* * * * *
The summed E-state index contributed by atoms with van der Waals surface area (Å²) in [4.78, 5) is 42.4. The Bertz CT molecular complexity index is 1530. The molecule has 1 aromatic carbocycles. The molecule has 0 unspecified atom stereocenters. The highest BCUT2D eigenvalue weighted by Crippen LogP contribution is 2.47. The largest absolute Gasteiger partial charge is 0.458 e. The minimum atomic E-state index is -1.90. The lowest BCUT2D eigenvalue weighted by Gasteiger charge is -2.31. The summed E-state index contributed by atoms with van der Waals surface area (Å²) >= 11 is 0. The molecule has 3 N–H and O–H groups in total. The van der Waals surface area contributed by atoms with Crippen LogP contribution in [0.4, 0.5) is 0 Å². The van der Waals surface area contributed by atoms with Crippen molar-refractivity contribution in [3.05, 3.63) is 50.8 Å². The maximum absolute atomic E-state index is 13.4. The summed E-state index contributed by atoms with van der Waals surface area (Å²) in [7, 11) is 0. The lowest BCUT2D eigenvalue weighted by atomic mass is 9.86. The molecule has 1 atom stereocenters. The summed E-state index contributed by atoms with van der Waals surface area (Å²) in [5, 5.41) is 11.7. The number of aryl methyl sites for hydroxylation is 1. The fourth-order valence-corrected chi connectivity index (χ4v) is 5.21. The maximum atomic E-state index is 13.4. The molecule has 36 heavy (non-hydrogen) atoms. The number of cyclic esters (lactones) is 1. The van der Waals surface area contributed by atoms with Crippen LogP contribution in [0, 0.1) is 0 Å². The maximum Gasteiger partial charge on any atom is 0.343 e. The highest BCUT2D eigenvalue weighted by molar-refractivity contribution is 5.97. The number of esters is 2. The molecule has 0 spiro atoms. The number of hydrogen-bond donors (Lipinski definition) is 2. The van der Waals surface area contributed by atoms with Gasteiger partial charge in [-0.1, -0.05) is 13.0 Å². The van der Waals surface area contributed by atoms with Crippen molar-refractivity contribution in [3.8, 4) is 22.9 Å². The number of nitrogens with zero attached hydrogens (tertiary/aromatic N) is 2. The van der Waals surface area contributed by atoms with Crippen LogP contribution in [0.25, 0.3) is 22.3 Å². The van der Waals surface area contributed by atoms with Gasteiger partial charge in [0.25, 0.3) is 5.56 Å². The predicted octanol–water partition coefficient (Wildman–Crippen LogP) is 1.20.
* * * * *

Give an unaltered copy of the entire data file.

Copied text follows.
The summed E-state index contributed by atoms with van der Waals surface area (Å²) in [4.78, 5) is 42.4. The Bertz CT molecular complexity index is 1530. The molecule has 1 aromatic carbocycles. The molecule has 0 unspecified atom stereocenters. The highest BCUT2D eigenvalue weighted by Crippen LogP contribution is 2.47. The largest absolute Gasteiger partial charge is 0.458 e. The minimum atomic E-state index is -1.90. The lowest BCUT2D eigenvalue weighted by Gasteiger charge is -2.31. The summed E-state index contributed by atoms with van der Waals surface area (Å²) >= 11 is 0. The molecule has 3 N–H and O–H groups in total. The van der Waals surface area contributed by atoms with Crippen LogP contribution in [0.4, 0.5) is 0 Å². The van der Waals surface area contributed by atoms with Crippen molar-refractivity contribution in [3.05, 3.63) is 50.8 Å². The maximum absolute atomic E-state index is 13.4. The summed E-state index contributed by atoms with van der Waals surface area (Å²) in [7, 11) is 0. The lowest BCUT2D eigenvalue weighted by atomic mass is 9.86. The molecule has 1 atom stereocenters. The summed E-state index contributed by atoms with van der Waals surface area (Å²) in [5, 5.41) is 11.7. The number of aryl methyl sites for hydroxylation is 1. The fourth-order valence-corrected chi connectivity index (χ4v) is 5.21. The maximum atomic E-state index is 13.4. The molecule has 36 heavy (non-hydrogen) atoms. The number of cyclic esters (lactones) is 1. The van der Waals surface area contributed by atoms with Crippen LogP contribution in [0, 0.1) is 0 Å². The maximum Gasteiger partial charge on any atom is 0.343 e. The highest BCUT2D eigenvalue weighted by molar-refractivity contribution is 5.97. The number of esters is 2. The molecule has 0 spiro atoms. The number of hydrogen-bond donors (Lipinski definition) is 2. The van der Waals surface area contributed by atoms with Gasteiger partial charge in [-0.1, -0.05) is 13.0 Å². The van der Waals surface area contributed by atoms with Crippen molar-refractivity contribution in [3.8, 4) is 22.9 Å². The number of nitrogens with zero attached hydrogens (tertiary/aromatic N) is 2. The van der Waals surface area contributed by atoms with Crippen LogP contribution in [0.25, 0.3) is 22.3 Å². The van der Waals surface area contributed by atoms with Gasteiger partial charge in [0.25, 0.3) is 5.56 Å². The predicted octanol–water partition coefficient (Wildman–Crippen LogP) is 1.20.